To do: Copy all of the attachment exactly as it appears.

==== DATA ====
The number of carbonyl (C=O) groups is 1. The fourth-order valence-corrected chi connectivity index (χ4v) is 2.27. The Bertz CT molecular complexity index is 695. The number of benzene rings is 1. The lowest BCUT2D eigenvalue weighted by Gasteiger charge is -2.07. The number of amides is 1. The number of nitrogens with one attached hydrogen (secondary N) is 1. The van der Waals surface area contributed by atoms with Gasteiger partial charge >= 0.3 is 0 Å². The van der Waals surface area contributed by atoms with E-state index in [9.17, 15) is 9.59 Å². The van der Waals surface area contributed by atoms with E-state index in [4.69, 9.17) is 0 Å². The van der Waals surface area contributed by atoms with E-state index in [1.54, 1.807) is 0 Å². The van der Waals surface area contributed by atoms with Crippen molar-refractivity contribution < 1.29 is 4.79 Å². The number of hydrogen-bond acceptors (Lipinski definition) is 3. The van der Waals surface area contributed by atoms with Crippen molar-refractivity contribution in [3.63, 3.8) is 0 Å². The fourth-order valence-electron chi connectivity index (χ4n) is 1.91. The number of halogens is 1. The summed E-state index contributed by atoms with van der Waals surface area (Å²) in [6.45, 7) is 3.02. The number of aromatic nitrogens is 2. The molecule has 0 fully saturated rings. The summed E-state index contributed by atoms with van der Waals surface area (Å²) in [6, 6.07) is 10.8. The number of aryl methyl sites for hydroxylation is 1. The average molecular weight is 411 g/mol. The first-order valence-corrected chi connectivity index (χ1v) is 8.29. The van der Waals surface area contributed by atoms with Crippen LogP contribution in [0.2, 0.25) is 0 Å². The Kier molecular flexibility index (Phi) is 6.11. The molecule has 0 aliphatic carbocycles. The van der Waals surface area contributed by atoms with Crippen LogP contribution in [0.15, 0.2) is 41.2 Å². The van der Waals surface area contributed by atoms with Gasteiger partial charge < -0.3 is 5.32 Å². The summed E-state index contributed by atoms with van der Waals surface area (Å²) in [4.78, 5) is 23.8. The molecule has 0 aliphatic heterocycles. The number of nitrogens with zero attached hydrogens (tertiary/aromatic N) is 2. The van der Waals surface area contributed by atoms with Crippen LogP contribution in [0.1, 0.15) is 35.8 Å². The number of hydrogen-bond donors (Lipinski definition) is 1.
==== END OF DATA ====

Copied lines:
The number of carbonyl (C=O) groups is 1. The fourth-order valence-corrected chi connectivity index (χ4v) is 2.27. The Bertz CT molecular complexity index is 695. The number of benzene rings is 1. The lowest BCUT2D eigenvalue weighted by Gasteiger charge is -2.07. The number of amides is 1. The number of nitrogens with one attached hydrogen (secondary N) is 1. The van der Waals surface area contributed by atoms with Gasteiger partial charge >= 0.3 is 0 Å². The van der Waals surface area contributed by atoms with E-state index in [9.17, 15) is 9.59 Å². The van der Waals surface area contributed by atoms with E-state index in [4.69, 9.17) is 0 Å². The van der Waals surface area contributed by atoms with E-state index in [1.54, 1.807) is 0 Å². The van der Waals surface area contributed by atoms with Crippen molar-refractivity contribution < 1.29 is 4.79 Å². The number of hydrogen-bond acceptors (Lipinski definition) is 3. The van der Waals surface area contributed by atoms with Crippen molar-refractivity contribution in [3.63, 3.8) is 0 Å². The fourth-order valence-electron chi connectivity index (χ4n) is 1.91. The number of halogens is 1. The summed E-state index contributed by atoms with van der Waals surface area (Å²) in [6.45, 7) is 3.02. The number of aromatic nitrogens is 2. The molecule has 0 fully saturated rings. The summed E-state index contributed by atoms with van der Waals surface area (Å²) in [6, 6.07) is 10.8. The number of aryl methyl sites for hydroxylation is 1. The average molecular weight is 411 g/mol. The first-order valence-corrected chi connectivity index (χ1v) is 8.29. The van der Waals surface area contributed by atoms with Crippen LogP contribution in [0.2, 0.25) is 0 Å². The Kier molecular flexibility index (Phi) is 6.11. The molecule has 0 aliphatic carbocycles. The van der Waals surface area contributed by atoms with Crippen LogP contribution in [0.15, 0.2) is 41.2 Å². The van der Waals surface area contributed by atoms with Gasteiger partial charge < -0.3 is 5.32 Å². The summed E-state index contributed by atoms with van der Waals surface area (Å²) in [4.78, 5) is 23.8. The molecule has 0 aliphatic heterocycles. The number of nitrogens with zero attached hydrogens (tertiary/aromatic N) is 2. The van der Waals surface area contributed by atoms with Crippen LogP contribution in [0.1, 0.15) is 35.8 Å². The number of hydrogen-bond donors (Lipinski definition) is 1.